For example, a horse who does not step as deeply under his body on one side would be seen as manifesting a brace on that side. It is the effect of the brace that is often noticed, such as when we see a horse half-pass well to the right and not so well to the left. The actual origin of the brace needs further investigation.
While many braces can be obvious to trainers and riders, not all braces are easily observable. (Fortunately, there are methods available to help us observe and determine the more subtle braces. Unfortunately, time and practicality prohibit my including a complete discussion of these methods at this time)
As stated previously, a brace is a resistance that we notice or feel with regard to the quality of the horse’s movement where the response by the horse is less than an optimal reaction to an aid. Braces can (and do) occur at all levels of riding. Braces result in horse’s lack of impulsion and engagement, poor performance, difficulty learning, crookedness, tension, soundness problems, behavioral problems, and loss of overall potential. Braces can be categorized into three groups. (Sorry, a little bit technical here)
Group 1) Simple braces
This type of brace is usually the easiest to observe and the easiest to correct. Commonly, they include the horse’s inability move freely through the shoulders (I.e. step forward, sideways, or backward on a 45 degree angle) or hind quarters (i.e. step deeply under and across the body). Decreasing hind end braces improves impulsion, straightness and engagement. Decreasing front end braces improves lightness of the shoulders, carrying capacity of the hind quarters, self-carriage and collection, (Of course, all braces are related as the horse moves as a single unit, each part affecting the others in a positive or negative manner.) Unfortunately, not all braces are simple.
Group 2) Complex braces
Braces usually observed at higher levels of performance and often originate from compromised ability of the horse to move hind end around the front end, and the front end around the hind. Often involves some spinal component (not necessarily a physical problem; more commonly a training issue i.e., lack of spinal rotation or bend at some level).
Group 3) Complicated bracesSome braces are compensations for other braces. These braces can be found anywhere in the body, and are often the result of a combination of more than one brace.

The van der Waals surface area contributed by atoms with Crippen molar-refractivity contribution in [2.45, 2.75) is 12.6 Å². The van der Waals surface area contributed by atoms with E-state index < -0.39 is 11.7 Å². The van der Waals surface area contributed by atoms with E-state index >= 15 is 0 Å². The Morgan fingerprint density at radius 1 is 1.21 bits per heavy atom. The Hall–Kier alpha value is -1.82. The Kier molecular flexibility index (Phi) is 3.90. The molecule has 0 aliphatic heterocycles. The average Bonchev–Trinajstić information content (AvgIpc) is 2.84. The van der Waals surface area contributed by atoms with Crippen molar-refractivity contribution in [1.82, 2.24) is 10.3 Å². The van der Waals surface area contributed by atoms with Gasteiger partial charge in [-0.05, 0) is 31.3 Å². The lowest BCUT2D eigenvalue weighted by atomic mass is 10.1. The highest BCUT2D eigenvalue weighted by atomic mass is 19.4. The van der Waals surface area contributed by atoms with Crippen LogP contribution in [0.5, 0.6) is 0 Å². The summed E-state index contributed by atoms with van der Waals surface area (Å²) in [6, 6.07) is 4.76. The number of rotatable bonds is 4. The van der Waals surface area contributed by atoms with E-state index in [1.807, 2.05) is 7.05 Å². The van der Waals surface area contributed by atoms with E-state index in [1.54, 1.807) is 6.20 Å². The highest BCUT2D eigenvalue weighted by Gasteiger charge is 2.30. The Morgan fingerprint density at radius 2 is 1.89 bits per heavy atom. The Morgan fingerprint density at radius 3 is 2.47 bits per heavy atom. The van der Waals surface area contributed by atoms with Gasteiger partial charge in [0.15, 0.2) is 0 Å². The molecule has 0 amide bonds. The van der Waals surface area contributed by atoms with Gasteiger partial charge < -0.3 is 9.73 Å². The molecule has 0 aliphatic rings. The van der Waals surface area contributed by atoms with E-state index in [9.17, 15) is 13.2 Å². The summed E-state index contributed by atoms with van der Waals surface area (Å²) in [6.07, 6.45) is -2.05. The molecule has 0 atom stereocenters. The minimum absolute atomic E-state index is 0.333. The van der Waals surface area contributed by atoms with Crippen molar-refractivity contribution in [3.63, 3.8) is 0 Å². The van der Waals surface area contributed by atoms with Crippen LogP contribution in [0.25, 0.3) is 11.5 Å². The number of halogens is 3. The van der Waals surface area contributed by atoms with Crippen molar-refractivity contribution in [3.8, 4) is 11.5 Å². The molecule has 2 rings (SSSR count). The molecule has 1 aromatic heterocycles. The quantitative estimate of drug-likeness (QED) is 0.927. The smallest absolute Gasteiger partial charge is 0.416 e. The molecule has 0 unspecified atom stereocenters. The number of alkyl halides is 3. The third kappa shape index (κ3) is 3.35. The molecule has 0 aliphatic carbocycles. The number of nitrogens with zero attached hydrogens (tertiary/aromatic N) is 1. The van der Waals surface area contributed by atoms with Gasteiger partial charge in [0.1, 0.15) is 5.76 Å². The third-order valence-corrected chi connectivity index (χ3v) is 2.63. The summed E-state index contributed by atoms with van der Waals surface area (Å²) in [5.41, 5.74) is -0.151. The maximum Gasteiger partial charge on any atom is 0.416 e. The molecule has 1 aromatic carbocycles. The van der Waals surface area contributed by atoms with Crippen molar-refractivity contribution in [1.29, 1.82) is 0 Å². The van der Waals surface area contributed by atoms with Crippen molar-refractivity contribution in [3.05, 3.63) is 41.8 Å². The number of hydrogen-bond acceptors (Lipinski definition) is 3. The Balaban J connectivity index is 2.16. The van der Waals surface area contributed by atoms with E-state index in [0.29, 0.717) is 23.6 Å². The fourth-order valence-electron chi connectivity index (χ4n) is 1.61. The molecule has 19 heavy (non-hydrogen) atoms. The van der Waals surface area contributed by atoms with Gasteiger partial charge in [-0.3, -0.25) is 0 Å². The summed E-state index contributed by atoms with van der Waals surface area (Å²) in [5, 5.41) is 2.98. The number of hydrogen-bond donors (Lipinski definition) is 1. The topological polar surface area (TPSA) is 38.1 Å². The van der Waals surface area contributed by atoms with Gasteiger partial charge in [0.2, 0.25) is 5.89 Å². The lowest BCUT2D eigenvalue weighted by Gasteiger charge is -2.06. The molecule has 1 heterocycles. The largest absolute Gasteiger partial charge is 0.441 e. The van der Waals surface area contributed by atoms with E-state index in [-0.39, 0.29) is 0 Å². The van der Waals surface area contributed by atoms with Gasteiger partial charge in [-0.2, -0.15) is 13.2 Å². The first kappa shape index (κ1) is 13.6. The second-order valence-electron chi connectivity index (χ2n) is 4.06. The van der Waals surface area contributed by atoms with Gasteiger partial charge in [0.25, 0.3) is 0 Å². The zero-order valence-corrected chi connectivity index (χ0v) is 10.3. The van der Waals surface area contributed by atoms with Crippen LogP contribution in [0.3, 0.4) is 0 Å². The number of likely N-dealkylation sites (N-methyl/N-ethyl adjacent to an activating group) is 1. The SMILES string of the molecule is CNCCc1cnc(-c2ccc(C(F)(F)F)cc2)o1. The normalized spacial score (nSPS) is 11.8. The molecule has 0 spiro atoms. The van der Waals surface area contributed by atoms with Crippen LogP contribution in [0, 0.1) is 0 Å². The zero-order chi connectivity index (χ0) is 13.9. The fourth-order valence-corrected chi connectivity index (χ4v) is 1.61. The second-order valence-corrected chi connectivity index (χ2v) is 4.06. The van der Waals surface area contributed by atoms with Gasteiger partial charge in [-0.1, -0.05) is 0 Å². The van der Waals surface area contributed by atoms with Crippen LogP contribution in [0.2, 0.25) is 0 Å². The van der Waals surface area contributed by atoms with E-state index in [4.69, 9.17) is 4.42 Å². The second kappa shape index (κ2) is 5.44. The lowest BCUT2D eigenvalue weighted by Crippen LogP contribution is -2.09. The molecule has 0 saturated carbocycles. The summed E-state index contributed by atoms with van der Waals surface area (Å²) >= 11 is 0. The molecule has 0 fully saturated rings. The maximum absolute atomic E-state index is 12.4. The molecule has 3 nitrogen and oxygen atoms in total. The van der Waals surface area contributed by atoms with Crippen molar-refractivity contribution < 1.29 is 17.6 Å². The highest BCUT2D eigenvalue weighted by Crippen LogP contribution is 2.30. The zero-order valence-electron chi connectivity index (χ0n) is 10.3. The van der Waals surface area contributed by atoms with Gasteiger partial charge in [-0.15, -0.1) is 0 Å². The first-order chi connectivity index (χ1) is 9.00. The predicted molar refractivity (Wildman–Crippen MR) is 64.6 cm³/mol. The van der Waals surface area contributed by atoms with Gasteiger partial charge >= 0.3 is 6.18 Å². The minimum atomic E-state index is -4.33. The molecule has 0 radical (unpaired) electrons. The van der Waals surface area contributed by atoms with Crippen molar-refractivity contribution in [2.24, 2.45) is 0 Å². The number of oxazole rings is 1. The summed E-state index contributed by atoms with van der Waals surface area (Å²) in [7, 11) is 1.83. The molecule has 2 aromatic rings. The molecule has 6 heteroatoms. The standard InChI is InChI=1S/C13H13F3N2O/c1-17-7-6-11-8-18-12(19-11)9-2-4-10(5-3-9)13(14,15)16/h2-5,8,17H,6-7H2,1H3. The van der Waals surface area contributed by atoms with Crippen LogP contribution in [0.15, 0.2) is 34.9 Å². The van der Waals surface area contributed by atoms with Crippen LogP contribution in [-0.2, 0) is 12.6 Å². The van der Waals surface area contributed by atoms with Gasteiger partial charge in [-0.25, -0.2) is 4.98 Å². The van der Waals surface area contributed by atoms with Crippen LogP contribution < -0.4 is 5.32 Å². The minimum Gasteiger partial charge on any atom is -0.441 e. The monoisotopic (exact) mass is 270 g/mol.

Here are some more examples of the effects of a brace: horse falling on his forehand, dragging one or more feet when backing, uneven Piaffe, crooked to a jump, difficulty in bending on one side, etc.
A breakdown at the higher levels of riding can often be traced back to a flaw in the foundation, and this is usually the consequence of a brace.
So, first we:
1 ─ observe the brace, and then we
2 ─ identify its exact origin, and then
3 ─ address it to make a change in the horse’s movement and his response to the aids.
For example, your horse demonstrates right lead canter problems. This might be the result of a simple left hind brace, or a complex right sided brace in both the right hind leg and the ribs. We might address these braces by either health care intervention or re-training, depending on our diagnosis.
Observing braces and understanding how to alleviate them is central to improving your horse’s performance
Performance and movement problems are often the result of a brace. In other words ─ “alleviate the braces” to improve performance.
And finally, on the topic of equine movement, here are my final thoughts:
“The horse is the ultimate expression of freedom of movement, grace and beauty, spirit, strength and forgiveness, and especially kindness of soul. It is our privilege to understand and appreciate this and our obligation to learn not to interfere with this expression of movement but do all we can to encourage and support it.”
Previously published in Sidelines Magazine.
Dr. Bev Gordon, Pres.
The Horse in Motion, Inc.
Founder/Creator Equi-Tape® and Developer of The Equi-Taping® Method